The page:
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RedGate has an error reporting tool that says it can

"Get a complete state of your program when it crashed (not just the stack trace), including the values of variables when the crash happened – without having to go back and forth in inefficient email conversations with the end-user."

I've built a unhandled exception reporting tool our applications, but I can't imagine how they get more than stack trace information in production code.

Does anyone have any ideas?

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8 Answers 8

up vote 9 down vote accepted

It appears that what they do is they rewrite your assembly and add a try/catch block in every method (except ones you specifically exclude). The catch gets the value of all local variables. So if I had the code:

private int Add(int o1, int o2) {
  return o1+o2;

It would modify it to be something like:

private int Add(int o1, int o2) {
  int ret = 0;
  try {
    ret = o1+o2;
  catch (Exception e) {
    SpecialExceptionHandler.HandleException(e, new object[]{o1, o2});
  return ret;

Pretty tricky... So, it will show the value of the parameters and locals AT THE TIME the exception occurs.

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That's really great. I think that mechanism should be somehow build into .NET, possibly through optional attributes (Post#?). –  Grozz Aug 18 '12 at 0:59

Well, does it say local variables? It doesn't say so in the piece you've quoted. I suspect it does a heap dump and lets you examine the static and instance variables.

Having said that, I suppose they could install some sort of global error handler (there are exception filters which execute even before catch or finally blocks) which grabs the contents of the stack using native code. That could give access to the local variables.

Basically, if it manages to grab the stack before that's unwound (however they do so) they can get at your local variables. If the RedGate code only gets involved when it gets to the top level, I suspect it'll only be heap values.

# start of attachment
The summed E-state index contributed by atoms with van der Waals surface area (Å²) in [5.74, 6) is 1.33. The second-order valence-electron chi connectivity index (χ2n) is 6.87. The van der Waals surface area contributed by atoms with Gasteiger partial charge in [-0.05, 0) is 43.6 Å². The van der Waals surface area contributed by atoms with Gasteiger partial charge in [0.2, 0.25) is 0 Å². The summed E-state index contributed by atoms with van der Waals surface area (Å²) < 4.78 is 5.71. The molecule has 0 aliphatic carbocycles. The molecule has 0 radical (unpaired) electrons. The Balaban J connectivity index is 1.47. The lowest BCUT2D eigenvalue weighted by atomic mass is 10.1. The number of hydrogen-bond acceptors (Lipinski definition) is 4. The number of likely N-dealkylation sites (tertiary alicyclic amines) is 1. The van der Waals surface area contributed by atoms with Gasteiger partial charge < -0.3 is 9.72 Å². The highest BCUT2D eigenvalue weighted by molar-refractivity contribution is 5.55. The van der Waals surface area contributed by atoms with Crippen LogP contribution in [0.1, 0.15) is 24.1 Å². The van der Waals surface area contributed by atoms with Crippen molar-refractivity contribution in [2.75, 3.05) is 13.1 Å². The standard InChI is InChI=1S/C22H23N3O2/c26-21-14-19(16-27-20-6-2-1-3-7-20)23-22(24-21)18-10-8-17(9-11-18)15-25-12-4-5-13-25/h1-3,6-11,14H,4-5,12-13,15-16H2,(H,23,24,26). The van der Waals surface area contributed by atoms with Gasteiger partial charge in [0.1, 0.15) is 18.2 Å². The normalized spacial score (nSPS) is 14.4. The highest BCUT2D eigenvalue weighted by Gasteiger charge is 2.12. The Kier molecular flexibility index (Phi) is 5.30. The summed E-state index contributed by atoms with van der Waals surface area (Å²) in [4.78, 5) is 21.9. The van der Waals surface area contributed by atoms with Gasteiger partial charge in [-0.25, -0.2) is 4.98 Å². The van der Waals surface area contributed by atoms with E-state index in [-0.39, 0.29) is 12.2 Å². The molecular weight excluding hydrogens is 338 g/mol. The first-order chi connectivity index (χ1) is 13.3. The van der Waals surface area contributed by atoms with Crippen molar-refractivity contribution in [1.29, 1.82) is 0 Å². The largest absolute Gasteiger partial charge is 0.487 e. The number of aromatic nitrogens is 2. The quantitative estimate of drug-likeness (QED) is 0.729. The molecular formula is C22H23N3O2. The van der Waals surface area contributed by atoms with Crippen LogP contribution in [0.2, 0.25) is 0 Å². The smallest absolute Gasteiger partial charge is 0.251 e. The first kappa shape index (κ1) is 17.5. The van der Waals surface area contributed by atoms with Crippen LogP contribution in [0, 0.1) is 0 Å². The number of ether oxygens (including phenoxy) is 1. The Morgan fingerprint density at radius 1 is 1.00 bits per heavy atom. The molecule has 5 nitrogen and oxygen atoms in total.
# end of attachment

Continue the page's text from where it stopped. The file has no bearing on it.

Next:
Have you tried the product for yourself? Could you link to it?

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Another quote: "But this detailed exception report is more than just a stack trace: it provides you with the values of all the variables involved in the failing call." (red-gate.com/products/smartassembly/…) –  ConsultUtah Jun 24 '10 at 16:34
@consultutah: It's not really clear from the screenshots what they mean. Why not just grab the free trial and see? –  Jon Skeet Jun 24 '10 at 16:39
Just verified. It does get the values of parameters and locals. I've figured out how now and don't really like it. I'll post the answer in a minute. –  ConsultUtah Jun 24 '10 at 16:58
@consultutah: Cool. You might want to also mention whether changes to the parameters are shown as well... –  Jon Skeet Jun 24 '10 at 17:03

They are not talking about an exception handler but about something that intercedes at the point an exception is thrown.

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good point - I'll edit the above. –  ConsultUtah Jun 24 '10 at 16:35

They're probably taking a crash dump, which includes the entire program memory and all register values, plus a generous amount of metadata. This really does allow you to recover everything about the state of your program when it crashed.

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I'm not sure how RedGate is doing it, but Visual Studio 2010 introduced a new feature called IntelliTrace that does something similiar......maybe it's based on that?

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It is not possible with pure managed code. You can do this using debug API. May be this helps http://msdn.microsoft.com/en-us/library/bb384652(VS.90).aspx

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I don't know the details, but Microsoft provides debugging APIs and a special debugging DLL called SOS for .NET programs. Perhaps RedGate is using such debugging APIs to inspect local variables and other program "roots". It could theoretically use debugging APIs to capture the state of all objects in existence at the time when an exception/crash is detected to be unhandled.

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Local variables are stored on the stack (in the same way that parameters are).

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Except when they're not. Local variables and parameters are often enregistered. –  Eric Lippert Jun 22 '10 at 2:53

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